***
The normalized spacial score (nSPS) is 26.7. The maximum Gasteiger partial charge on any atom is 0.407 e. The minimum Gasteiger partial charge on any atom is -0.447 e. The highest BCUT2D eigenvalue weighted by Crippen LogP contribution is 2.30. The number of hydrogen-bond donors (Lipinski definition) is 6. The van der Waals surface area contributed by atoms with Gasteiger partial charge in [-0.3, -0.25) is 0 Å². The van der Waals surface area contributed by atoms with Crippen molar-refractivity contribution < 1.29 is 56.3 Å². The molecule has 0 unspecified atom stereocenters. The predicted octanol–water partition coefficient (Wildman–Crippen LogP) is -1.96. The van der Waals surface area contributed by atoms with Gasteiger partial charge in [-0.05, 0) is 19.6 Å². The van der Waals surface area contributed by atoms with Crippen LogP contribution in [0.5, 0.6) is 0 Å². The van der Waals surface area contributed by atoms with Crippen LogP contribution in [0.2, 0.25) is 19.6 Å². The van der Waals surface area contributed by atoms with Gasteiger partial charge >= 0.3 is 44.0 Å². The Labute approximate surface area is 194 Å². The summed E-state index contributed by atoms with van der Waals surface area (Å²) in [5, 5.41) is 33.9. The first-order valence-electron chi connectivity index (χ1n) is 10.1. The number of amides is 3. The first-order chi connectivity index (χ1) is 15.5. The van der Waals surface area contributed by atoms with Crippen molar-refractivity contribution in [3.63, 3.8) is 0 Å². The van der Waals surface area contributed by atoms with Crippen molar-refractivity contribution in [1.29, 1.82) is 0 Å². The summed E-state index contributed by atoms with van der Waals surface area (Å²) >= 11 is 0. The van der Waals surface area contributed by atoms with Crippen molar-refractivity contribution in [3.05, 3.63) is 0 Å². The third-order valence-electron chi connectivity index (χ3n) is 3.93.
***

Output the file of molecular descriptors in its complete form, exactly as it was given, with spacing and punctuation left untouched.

The normalized spacial score (nSPS) is 26.7. The maximum Gasteiger partial charge on any atom is 0.407 e. The minimum Gasteiger partial charge on any atom is -0.447 e. The highest BCUT2D eigenvalue weighted by Crippen LogP contribution is 2.30. The number of hydrogen-bond donors (Lipinski definition) is 6. The van der Waals surface area contributed by atoms with Gasteiger partial charge in [-0.3, -0.25) is 0 Å². The van der Waals surface area contributed by atoms with Crippen molar-refractivity contribution < 1.29 is 56.3 Å². The molecule has 0 unspecified atom stereocenters. The predicted octanol–water partition coefficient (Wildman–Crippen LogP) is -1.96. The van der Waals surface area contributed by atoms with Gasteiger partial charge in [-0.05, 0) is 19.6 Å². The van der Waals surface area contributed by atoms with Crippen LogP contribution in [0.5, 0.6) is 0 Å². The van der Waals surface area contributed by atoms with Crippen LogP contribution in [0.2, 0.25) is 19.6 Å². The van der Waals surface area contributed by atoms with Gasteiger partial charge >= 0.3 is 44.0 Å². The Labute approximate surface area is 194 Å². The summed E-state index contributed by atoms with van der Waals surface area (Å²) in [5, 5.41) is 33.9. The first-order valence-electron chi connectivity index (χ1n) is 10.1. The number of amides is 3. The first-order chi connectivity index (χ1) is 15.5. The van der Waals surface area contributed by atoms with Crippen molar-refractivity contribution in [3.63, 3.8) is 0 Å². The van der Waals surface area contributed by atoms with Crippen molar-refractivity contribution in [1.29, 1.82) is 0 Å². The summed E-state index contributed by atoms with van der Waals surface area (Å²) >= 11 is 0. The van der Waals surface area contributed by atoms with Crippen molar-refractivity contribution in [3.05, 3.63) is 0 Å². The third-order valence-electron chi connectivity index (χ3n) is 3.93.